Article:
About 370 million years ago, a new variety of vertebrates, descended from the lobe-finned fishes, began a cautious migration from the life-sustaining waters of their ancestors, out of the ooze, and onto the rocks and swampy stretches of shoreline that made up the first habitable land. Thus was marked a monumental event in the history of life—a transition that led to the first amphibians and to all vertebrate lineages to follow: reptiles, birds, and mammals, including humans.
If the sea was so inviting, and the land was so bare of the necessities of life, one may question why vertebrates ventured onto the land in the first place. The reasons why animals made this monumental move to dry land have been a matter of much scientific speculation. Recently discovered fossil clues to some of the rarest of all fossils—the remains of the earliest land vertebrates—have begun to lead to some consensus among paleontologists who study the evolution of the earliest land creatures. One startling realization made by scientists is that the development of legs and lungs did not occur to enable them to walk out of the water. The development of legs and lungs allowed these creatures to better adapt to their shallow water habitats. This chapter traces the evolutionary adaptations that allowed vertebrates to migrate to a terrestrial habitat and introduces the first vertebrate representatives to make the transition.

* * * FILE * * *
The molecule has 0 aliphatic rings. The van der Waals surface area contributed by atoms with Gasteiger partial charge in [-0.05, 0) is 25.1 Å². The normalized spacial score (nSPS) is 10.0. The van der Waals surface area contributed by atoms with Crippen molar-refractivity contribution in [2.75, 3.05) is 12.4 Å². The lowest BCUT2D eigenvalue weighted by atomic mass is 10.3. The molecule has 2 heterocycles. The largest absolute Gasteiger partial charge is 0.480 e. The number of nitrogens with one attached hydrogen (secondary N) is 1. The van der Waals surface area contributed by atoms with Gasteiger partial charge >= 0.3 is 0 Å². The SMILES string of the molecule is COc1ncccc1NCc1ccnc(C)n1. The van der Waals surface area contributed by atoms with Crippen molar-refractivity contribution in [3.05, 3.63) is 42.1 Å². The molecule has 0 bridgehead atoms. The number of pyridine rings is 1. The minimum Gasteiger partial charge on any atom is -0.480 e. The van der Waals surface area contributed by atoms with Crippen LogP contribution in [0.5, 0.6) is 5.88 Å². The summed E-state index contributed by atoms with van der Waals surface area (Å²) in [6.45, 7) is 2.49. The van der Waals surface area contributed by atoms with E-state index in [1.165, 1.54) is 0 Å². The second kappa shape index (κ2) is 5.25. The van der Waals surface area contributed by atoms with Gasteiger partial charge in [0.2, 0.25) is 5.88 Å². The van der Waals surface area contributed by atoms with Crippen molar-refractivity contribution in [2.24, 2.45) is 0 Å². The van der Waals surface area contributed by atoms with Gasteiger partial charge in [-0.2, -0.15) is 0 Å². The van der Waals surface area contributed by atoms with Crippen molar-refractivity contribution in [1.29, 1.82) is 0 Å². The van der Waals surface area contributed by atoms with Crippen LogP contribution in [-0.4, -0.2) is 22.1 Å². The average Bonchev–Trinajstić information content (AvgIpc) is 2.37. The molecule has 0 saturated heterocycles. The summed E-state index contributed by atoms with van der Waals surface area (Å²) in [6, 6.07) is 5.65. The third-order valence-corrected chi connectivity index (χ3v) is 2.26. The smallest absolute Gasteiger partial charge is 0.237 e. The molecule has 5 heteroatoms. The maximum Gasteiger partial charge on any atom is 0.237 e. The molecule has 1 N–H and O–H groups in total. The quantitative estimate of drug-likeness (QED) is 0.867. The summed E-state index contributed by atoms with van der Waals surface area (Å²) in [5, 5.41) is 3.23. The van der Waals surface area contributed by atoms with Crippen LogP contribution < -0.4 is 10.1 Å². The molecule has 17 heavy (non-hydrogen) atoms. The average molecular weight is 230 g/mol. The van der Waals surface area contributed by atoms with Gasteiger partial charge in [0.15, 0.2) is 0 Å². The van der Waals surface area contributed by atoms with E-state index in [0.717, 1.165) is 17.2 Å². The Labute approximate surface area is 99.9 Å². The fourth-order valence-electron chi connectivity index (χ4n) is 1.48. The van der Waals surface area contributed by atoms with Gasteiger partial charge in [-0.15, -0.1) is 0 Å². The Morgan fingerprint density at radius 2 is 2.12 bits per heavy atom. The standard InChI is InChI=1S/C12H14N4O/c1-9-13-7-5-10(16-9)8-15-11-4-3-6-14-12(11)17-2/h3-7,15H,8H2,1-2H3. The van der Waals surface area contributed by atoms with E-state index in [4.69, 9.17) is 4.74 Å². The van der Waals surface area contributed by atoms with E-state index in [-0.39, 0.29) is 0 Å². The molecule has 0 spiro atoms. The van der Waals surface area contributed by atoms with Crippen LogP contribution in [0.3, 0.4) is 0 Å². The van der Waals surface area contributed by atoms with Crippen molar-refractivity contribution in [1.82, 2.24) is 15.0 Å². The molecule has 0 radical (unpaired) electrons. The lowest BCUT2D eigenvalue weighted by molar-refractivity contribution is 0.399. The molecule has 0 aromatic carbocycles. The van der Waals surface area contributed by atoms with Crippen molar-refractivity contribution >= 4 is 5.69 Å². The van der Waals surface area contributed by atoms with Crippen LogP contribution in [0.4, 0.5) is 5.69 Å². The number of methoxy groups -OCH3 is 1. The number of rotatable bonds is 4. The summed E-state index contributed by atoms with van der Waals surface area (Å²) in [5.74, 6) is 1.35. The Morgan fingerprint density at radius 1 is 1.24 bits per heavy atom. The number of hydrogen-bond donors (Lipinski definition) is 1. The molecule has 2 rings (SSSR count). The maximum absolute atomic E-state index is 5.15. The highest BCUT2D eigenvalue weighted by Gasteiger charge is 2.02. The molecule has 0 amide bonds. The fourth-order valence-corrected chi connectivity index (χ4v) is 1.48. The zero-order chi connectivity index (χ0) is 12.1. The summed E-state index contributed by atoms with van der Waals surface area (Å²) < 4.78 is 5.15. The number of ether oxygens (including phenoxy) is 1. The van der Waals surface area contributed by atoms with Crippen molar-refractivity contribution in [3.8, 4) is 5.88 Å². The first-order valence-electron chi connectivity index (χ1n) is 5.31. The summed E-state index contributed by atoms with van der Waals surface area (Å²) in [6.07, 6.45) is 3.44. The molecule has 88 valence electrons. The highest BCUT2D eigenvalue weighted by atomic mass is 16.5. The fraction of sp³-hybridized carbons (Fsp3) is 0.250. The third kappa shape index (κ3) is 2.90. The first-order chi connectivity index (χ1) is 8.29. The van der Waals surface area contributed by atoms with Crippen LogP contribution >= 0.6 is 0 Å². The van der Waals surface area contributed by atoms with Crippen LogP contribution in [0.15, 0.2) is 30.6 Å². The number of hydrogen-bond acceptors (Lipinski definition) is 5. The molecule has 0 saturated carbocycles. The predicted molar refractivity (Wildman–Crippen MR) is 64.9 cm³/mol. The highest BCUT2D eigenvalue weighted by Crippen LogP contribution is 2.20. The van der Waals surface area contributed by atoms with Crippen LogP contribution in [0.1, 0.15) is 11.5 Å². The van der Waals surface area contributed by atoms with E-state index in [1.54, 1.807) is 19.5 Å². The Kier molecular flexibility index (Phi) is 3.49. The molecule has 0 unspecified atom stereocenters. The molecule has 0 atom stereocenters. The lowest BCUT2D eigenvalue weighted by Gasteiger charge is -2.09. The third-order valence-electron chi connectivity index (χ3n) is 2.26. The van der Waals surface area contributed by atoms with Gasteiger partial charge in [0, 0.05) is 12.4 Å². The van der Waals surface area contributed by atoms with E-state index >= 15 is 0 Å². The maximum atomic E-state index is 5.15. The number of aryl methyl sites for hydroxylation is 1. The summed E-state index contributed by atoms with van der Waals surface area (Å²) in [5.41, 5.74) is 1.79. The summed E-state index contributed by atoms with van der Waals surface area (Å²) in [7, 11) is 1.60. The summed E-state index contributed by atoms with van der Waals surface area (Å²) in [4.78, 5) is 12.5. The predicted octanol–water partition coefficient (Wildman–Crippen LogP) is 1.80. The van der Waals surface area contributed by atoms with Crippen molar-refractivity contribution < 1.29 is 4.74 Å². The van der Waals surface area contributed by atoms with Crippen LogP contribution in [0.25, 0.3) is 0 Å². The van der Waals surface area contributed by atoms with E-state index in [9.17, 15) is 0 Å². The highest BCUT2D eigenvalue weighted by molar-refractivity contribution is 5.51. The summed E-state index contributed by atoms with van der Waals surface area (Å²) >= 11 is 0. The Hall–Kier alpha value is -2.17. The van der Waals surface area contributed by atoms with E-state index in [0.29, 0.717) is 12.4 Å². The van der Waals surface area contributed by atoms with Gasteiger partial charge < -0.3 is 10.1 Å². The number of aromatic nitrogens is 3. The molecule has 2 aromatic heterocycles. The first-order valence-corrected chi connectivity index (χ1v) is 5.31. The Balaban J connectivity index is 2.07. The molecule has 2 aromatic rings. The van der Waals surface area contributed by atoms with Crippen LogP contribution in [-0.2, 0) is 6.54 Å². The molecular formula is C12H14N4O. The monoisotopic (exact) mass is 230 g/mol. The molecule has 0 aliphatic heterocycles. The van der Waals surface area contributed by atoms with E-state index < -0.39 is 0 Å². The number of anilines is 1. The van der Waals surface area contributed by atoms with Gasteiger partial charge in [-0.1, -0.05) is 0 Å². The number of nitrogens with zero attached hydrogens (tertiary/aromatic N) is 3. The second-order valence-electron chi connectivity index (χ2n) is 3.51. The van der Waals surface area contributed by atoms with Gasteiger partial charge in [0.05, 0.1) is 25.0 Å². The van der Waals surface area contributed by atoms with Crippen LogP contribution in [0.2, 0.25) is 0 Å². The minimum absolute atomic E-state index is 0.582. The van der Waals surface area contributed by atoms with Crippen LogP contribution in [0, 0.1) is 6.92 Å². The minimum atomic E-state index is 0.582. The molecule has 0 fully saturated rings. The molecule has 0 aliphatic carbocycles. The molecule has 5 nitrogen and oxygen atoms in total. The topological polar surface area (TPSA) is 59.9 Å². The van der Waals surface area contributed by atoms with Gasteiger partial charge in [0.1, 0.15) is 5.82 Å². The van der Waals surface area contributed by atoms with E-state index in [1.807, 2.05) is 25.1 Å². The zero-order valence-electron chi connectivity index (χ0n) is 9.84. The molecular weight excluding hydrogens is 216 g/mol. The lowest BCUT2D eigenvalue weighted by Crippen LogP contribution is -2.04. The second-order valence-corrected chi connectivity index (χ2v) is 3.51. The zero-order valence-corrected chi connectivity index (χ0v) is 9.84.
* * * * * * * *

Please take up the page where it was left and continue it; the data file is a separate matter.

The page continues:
Was this article helpful?